Chances are one or more of your employees misuses or knows someone who abuses opioids, the powerful prescription pain relievers that can cause impairment, addiction and fatal overdose. According to the U.S. Department of Health and Human Services, some 11.4 million Americans misused prescription pain medicine in 2016 and 2017. Often prescribed for legitimate medical reasons, opioids are highly addictive, and virtually anyone can develop a problem with them.
The Opioid Crisis
Sooner or later, the opioid addiction epidemic – which the President has called a national public health emergency – will affect your workplace. Consider these staggering statistics:
The American Psychiatric Association reports:
Nearly one-third of Americans say they can name people who are or have been addicted to opioids or prescription painkillers, and
About half of the people polled say the opioid crisis is impacting “people like them.”
Centers for Disease Control and Prevention research demonstrates:
One in three Americans had a prescription for an opioid in 2015.
Nearly 50,000 Americans, or around 130 people per day, died from drug overdoses involving a prescription or illicit opioid in 2017 – more than double the number of opioid-related overdose deaths in 2010.
The crisis affects the entire country and all demographics.
As many as one in four patients receiving long-term opioid therapy in a primary care setting struggles with opioid addiction.
Data from other sources, including the HHS and the Henry J. Kaiser Family Foundation, also show that more than half of adults with an opioid addiction are employed. That translates to increased costs for employers, from lost productivity to increased health care bills. Nationwide, the CDC and the HHS estimate that the total economic burden of opioid abuse is approximately $78.5 billion annually – with $29 billion of that representing increased health care costs.
Signs of opioid abuse can be difficult to spot. A recent survey by The Hartford Financial Services Group insurance company found that only 24 percent of HR professionals and 18 percent of workers feel confident they could recognize an addict. Further complicating matters are American with Disabilities Act and Equal Employment Opportunity Commission guidelines that make it extremely difficult for employers to determine if an employee’s use of drugs is legitimate or not.
How Employers Can Help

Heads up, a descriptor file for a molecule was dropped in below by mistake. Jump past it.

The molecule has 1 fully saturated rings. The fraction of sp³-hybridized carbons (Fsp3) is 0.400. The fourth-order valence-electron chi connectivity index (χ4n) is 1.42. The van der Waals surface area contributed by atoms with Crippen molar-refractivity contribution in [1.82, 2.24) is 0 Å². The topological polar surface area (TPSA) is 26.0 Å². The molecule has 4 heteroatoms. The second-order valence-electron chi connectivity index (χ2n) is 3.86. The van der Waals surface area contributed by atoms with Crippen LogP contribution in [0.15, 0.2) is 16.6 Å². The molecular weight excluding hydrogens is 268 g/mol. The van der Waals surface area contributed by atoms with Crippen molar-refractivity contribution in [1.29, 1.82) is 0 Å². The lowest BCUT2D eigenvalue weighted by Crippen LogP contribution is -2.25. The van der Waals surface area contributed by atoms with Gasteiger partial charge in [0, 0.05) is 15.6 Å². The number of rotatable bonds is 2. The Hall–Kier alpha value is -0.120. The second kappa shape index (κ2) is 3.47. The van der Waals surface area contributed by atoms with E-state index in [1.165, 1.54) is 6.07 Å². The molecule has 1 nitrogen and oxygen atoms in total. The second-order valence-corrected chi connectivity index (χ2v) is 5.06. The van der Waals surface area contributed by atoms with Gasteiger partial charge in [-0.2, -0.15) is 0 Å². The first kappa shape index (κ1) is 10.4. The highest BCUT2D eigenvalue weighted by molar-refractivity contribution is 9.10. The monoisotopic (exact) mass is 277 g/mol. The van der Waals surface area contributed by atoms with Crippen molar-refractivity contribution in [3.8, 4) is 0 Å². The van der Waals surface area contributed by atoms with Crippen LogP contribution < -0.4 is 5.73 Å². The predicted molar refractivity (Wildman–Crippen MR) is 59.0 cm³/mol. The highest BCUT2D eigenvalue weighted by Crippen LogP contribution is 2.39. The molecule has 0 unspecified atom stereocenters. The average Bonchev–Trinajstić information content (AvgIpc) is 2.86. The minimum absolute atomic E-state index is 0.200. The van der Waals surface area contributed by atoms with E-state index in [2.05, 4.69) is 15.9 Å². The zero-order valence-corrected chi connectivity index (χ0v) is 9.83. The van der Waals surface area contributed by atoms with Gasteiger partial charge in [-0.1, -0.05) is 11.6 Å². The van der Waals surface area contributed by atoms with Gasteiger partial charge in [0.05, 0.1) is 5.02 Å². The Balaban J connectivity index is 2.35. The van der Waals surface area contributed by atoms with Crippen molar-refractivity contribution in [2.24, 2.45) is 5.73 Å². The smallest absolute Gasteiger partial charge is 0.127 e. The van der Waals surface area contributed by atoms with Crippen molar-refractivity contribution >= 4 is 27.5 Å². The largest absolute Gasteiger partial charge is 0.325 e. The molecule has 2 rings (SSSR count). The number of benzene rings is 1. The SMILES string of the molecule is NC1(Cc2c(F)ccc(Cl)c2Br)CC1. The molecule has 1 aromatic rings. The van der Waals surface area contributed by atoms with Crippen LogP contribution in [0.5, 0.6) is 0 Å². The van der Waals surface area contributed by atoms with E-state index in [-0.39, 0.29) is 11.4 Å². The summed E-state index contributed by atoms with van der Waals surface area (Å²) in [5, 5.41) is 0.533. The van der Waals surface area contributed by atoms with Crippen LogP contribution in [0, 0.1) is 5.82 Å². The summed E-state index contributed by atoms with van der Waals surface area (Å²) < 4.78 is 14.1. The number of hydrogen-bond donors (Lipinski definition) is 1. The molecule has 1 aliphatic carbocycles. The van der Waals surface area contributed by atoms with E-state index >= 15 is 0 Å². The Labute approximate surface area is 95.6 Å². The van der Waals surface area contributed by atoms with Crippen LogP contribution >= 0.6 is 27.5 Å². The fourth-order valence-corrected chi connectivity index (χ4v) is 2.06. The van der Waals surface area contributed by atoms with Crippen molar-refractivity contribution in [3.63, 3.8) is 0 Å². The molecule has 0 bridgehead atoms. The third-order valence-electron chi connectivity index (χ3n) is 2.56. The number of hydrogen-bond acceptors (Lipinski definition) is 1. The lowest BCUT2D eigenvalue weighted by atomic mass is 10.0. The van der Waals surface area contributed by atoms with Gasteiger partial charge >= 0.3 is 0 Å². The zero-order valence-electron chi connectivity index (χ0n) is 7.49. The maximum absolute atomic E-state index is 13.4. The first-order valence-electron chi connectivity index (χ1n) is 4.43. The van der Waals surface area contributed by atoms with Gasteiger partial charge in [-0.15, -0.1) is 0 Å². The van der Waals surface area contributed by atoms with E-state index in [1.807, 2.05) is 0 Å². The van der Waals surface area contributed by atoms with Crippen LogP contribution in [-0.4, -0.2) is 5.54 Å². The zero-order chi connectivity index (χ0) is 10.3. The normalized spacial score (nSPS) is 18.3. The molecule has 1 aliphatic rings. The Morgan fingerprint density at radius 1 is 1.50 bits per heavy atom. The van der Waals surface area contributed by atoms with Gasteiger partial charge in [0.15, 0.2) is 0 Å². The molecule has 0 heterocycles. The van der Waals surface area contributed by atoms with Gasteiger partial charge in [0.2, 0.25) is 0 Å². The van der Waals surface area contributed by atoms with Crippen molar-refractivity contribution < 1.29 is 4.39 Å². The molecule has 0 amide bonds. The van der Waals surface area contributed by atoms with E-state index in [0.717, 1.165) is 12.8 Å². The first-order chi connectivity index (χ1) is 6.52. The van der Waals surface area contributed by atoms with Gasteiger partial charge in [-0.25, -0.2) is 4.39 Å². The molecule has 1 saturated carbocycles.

Still, employers can take steps to reduce employee substance abuse. In turn, they can decrease health care costs and workplace injuries while improving productivity.
Employers should, if possible, provide resources for employees seeking help for opioid addiction, especially those who self-disclose the problem. One place to start is your existing health care plan. It already may offer benefits to your employees, such as drug abuse programs and access to chronic pain specialists, behavioral health professionals and alternative medical treatments. If so, remind employees about these resources.
Educate workers about the hazards of opioids and using illicit substances. Share third-party information through employee communications channels to raise awareness of the dangers associated with prescription pain killers. When employees understand the risks associated with prescription opioids, those who need treatment for pain will be able to consider whether some other alternative might be a better option for them.
Implement or remind employees about your company’s drug-free workplace policies, which should include language that addresses the non-medical use of prescription drugs. Reiterate that alcohol and drug use is prohibited in the workplace.
If you suspect one of your employees is abusing opioids or has a family member struggling with the issue, provide the opportunity for that person to confidentially discuss his or her health benefits with an HR professional. Emphasize that the company will protect the privacy of employees who seek treatment, in accordance with HHS federal regulations regarding the confidentiality of alcohol and drug abuse patient records.
Serious addictions, left untreated, ultimately will result in poor job performance or attendance. When this occurs, you should document the behaviors. You also can coach or discipline employees for legitimate problems at work, even if they are related to legal prescription drug use. A caring conversation about an employee’s options for help may be more beneficial in curbing the issues than threatening or abruptly terminating an individual.